Teen's App Helps Pay Family's Bills

Michael Sayman i i
Courtesy of Michael Sayman
Michael Sayman
Courtesy of Michael Sayman
screen shot i i
Courtesty of Michael Sayman
screen shot
Courtesty of Michael Sayman
Sayman family i i
Courtesy of Michael Sayman
Sayman family
Courtesy of Michael Sayman

Michael Sayman is a 17-year-old game developer from Miami, whose app — 4 Snaps — has been going strong in the iTunes App Store. Sayman was highlighted at Facebook's development conference last week by Mark Zuckerberg. He graduates from high school this month and starts an internship at Facebook headquarters later this summer. Sayman spoke with Tell Me More about his app, how he used the proceeds to help his family and how some schools and teachers are overlooking the importance of tech.

How did you get into tech?

I don't think I got "into tech." Instead, I think tech got into my life from the very start. My generation grew up with cellphones and the Internet already developed. I don't remember a time when I didn't have a cellphone or a computer downstairs to play on. But something different that I think happened with me was that I loved it. So many days even when I was a kid at the age of 6 or 7 years old, I would be on the family computer trying to print out things and create as much as possible. I guess that stemmed into what has become my hobby and job!

Tell us about your app 4 Snaps.

4 Snaps is a game that I started working on in the last semester of junior year. I initially thought of the idea when I saw my sister texting her friend a few pictures and asking her friend to guess what she was taking pictures of. This is when I realized that I had to make an app about this, and I immediately got to work on it. After about five months of nonstop [work], I released the app for the first time and managed to reach the No. 1 Word Game and No. 700 Overall app! Currently, about 20 games are being sent every minute on 4 Snaps and it keeps getting bigger.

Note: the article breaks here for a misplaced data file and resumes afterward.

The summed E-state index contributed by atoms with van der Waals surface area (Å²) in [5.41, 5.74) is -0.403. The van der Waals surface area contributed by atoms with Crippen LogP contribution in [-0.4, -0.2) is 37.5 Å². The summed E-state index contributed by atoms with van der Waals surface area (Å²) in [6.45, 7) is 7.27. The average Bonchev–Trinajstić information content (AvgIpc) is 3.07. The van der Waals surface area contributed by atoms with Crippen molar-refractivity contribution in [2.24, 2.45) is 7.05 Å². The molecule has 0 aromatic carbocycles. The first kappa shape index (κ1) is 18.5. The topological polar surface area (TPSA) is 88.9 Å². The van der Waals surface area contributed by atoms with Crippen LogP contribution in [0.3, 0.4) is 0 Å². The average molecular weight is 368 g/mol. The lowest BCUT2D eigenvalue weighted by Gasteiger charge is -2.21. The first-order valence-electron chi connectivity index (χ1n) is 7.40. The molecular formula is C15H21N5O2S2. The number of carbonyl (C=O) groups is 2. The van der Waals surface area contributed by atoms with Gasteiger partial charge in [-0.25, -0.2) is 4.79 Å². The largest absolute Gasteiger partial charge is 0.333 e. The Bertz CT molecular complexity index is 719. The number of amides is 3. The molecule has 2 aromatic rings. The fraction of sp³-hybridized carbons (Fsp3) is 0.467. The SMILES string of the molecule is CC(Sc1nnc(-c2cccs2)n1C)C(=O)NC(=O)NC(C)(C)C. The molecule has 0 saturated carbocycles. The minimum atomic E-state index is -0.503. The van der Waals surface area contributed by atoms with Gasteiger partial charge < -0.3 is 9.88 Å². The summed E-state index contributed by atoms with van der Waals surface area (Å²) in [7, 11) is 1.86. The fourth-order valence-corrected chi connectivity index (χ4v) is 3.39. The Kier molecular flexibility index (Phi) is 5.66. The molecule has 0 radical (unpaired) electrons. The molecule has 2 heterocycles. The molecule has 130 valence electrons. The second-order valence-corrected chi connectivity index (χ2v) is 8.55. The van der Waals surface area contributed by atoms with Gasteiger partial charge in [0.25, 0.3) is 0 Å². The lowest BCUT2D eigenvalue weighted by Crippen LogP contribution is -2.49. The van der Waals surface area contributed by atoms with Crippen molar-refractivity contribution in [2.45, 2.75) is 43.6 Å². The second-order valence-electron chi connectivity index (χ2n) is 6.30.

How have your parents reacted?

My first app reached No. 7 in the top reference apps and I woke up my parents saying, "Look! Look! My app is No. 7 in the reference charts!" They didn't really see why that was so great and were just like, "That's nice Michael. Now go do your homework." They didn't really get it at first. Once the paychecks started coming in, they understood what was going on. Our economic situation wasn't the best around and we actually had to move out of our house and get a smaller townhouse. I managed to help them out by paying for the mortgage and any other bills they needed help paying. They are the best parents any kid could ask for. All my life they had given me everything I needed: a bed to sleep in, food to eat, and so much more. The least I could do when I now have the opportunity to help them out is do exactly that! They definitely deserve it.

Do you think schools are missing the point when it comes to tech?

My school canceled the whole computer science department last year. It was incredible and I was extremely furious about it. And the whole importance on coding is not as strong as I would love it to be. There's so much opportunity out there for kids to learn how to code and if schools were to take a bigger part in that it would be amazing. But I feel like there's a big part with teachers also. I feel like teachers don't want to be the ones to not know things. And I feel like since a lot of students know a lot about technology, and iPads, and how they work ... teachers don't want to embrace the technology because of the fear that, you know, one day the student might outsmart the teacher. I think teachers should try to learn the technology and try to just embrace ... the new stuff.

What advice do you have for teens out there thinking coding is too hard and tedious to learn?

For those that really want to learn how to code, it isn't that hard to get started. Yes, there is a never-ending "book of coding" that will just keep on growing as time goes by, but that's the fun part. If programming is what you love to do, there will always be more to learn and more to do. It's all about having the passion and excitement in everything I do that gets to me where I am ... and where I want to end up.

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